Russia continues to maintain its defiance in the face of reports some Western CEOs are bypassing this year’s St Petersburg International Economic Forum (SPIEF).

Set against a chaotic political backdrop of tensions surrounding Ukraine, US and European Union sanctions, as well as what some say is a flight of capital thought to be anywhere between, well, take your pick, US$50bn and an eye-watering US$200bn,  SPIEF is boiling with sub-texts.

According to some reports, pressure has been applied to several US companies attending SPIEF in Russia’s former capital not to turn up, while the organisers are insisting the no-showers represent a fraction of the 6,500 delegates, of which there is also a vast legion of 1,500 journalists.

Those 6,500 attendees are due to descend on St Petersburg at what many bill as the ‘Russian Davos’ and it’s true there’s a who’s who of international CEOs on the cast list.

Among them from the automotive world are Gaz Group parent, Basic Element chairman, Oleg Deripaska and AvtoVAZ CEO Bo Andersson, as well as myriad oil companies, this is Russia after all, while the event is also liberally laced with a raft of senior politicians, all keen it seems to declare Russia open for business.

On the logistics side there is the gigantic Russian Railways (RZD), who recently purchased PSA division, Gefco, for around EUR800m (US$1.1bn), while I’m also trying to set up an interview with steel giant, Severstal.

How well do you really know your competitors?

Access the most comprehensive Company Profiles on the market, powered by GlobalData. Save hours of research. Gain competitive edge.

Company Profile – free sample

Thank you!

Your download email will arrive shortly

Not ready to buy yet? Download a free sample

We are confident about the unique quality of our Company Profiles. However, we want you to make the most beneficial decision for your business, so we offer a free sample that you can download by submitting the below form

By GlobalData
Visit our Privacy Policy for more information about our services, how we may use, process and share your personal data, including information of your rights in respect of your personal data and how you can unsubscribe from future marketing communications. Our services are intended for corporate subscribers and you warrant that the email address submitted is your corporate email address.

SPIEF realises of course, it can’t completely ignore the external pressures being put on western executives as political pressure muscles in on what is supposed to be a purely economic debate, insisting any non-appearances will not adversely affect relations with the Russian government.

“This does not mean we will close the door to the Russian economy and the Russian market on those companies which will not be coming,” says Russian Federation Deputy Minister of Economic Development, Sergey Belyakov.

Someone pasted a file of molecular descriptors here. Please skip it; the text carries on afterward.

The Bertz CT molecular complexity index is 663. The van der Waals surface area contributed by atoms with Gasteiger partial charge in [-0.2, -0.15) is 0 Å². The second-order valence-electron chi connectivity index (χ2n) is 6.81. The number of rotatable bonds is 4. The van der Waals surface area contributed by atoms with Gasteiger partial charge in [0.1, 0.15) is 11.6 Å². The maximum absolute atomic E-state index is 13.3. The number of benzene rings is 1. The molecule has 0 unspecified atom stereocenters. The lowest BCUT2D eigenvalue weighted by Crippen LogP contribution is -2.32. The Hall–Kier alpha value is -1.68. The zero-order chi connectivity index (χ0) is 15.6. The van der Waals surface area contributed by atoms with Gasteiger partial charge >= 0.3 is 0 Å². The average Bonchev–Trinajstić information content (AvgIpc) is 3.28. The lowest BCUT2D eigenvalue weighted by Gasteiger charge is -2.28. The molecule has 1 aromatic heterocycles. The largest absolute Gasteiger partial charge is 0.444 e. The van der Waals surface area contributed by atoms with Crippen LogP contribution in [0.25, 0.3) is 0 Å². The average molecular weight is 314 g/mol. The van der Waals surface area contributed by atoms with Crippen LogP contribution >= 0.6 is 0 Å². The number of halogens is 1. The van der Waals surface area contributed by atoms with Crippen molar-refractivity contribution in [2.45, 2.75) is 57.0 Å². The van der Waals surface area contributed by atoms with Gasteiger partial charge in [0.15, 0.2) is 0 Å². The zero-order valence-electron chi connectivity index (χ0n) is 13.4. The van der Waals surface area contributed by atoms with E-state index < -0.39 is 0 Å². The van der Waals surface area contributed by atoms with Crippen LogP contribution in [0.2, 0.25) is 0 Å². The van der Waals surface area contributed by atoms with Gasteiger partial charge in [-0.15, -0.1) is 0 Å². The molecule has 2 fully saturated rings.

“We will, of course, assist them and, unlike the US, we reject any dialogue that involves putting pressure on business, blatant blackmail, or threats.

“We can therefore assure these companies this will have no effect on our relationship with them.”

That uncertainty is reflected in a turbulent Russian automotive market with analysts, LMC, estimating the sector will decline by 10% in 2014 to 2.33m units and remain at around 2.3m units in 2015.

This year’s forecast car market decline also follows a 5% drop in 2013, with the Ukraine crisis spooking the economy and investor confidence.

This week’s conference will undoubtedly address that market volatility as a depreciating rouble and higher interest rates dent consumer confidence – albeit with hopes this is a short-term effect rather than an ingrained trend downwards.

Moscow-based Association of European Businesses (AEB) Automobile Manufacturers Committee chairman, Joerg Schreiber, is also painting a gloomy prognosis, noting the market had fallen back into negative territory.

“It is obvious recent price increases forced by a weaker rouble are taking their toll on a consumer demand, which had been fragile to begin with,” he says.

“In the framework of a sluggish economy, this situation is unlikely to change.”

SPIEF has a job on its hands to convince both delegates and those eying Russia with uncertainty, the current political hiatus is a temporary situation and not long term.

 The mega-conference is not just a talking shop either. Organisers will hope they have an impressive headline figure to trumpet, one which even surpasses last year’s reported US$15bn of business that was conducted during the extensive networking opportunities, a point President Vladimir Putin emphasises talking about the event in his home city.

“Over the past several years, SPIEF has cemented its reputation as an authoritative discussion platform,” says Putin.

“Its far-reaching programme has regularly attracted heads of States and governments, business leaders from Russia and abroad and leading experts.

“The debates at this event invariably focus on the most pressing issues facing Russia and the world.”

Those “pressing issues” will clearly form a backdrop to this week’s conference with the country hoping for a return to normality after a decidedly rocky first half of 2014.